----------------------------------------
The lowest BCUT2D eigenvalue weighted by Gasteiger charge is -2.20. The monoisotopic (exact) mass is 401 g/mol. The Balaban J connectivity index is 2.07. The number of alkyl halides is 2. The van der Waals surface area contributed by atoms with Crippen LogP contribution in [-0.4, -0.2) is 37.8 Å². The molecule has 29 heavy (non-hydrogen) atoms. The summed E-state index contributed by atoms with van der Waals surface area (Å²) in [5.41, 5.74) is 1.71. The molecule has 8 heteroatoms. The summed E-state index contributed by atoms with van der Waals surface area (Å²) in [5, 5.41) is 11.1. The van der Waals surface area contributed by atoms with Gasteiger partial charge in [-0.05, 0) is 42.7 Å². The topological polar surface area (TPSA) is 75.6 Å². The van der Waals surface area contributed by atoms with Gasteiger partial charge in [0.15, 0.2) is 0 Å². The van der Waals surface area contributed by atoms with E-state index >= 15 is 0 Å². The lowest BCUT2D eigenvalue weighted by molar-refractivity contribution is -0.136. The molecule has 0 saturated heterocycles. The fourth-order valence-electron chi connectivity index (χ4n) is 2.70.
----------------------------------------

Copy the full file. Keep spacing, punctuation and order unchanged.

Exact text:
The lowest BCUT2D eigenvalue weighted by Gasteiger charge is -2.20. The monoisotopic (exact) mass is 401 g/mol. The Balaban J connectivity index is 2.07. The number of alkyl halides is 2. The van der Waals surface area contributed by atoms with Crippen LogP contribution in [-0.4, -0.2) is 37.8 Å². The molecule has 29 heavy (non-hydrogen) atoms. The summed E-state index contributed by atoms with van der Waals surface area (Å²) in [5.41, 5.74) is 1.71. The molecule has 8 heteroatoms. The summed E-state index contributed by atoms with van der Waals surface area (Å²) in [5, 5.41) is 11.1. The van der Waals surface area contributed by atoms with Gasteiger partial charge in [-0.05, 0) is 42.7 Å². The topological polar surface area (TPSA) is 75.6 Å². The van der Waals surface area contributed by atoms with Gasteiger partial charge in [0.15, 0.2) is 0 Å². The van der Waals surface area contributed by atoms with E-state index >= 15 is 0 Å². The lowest BCUT2D eigenvalue weighted by molar-refractivity contribution is -0.136. The molecule has 0 saturated heterocycles. The fourth-order valence-electron chi connectivity index (χ4n) is 2.70.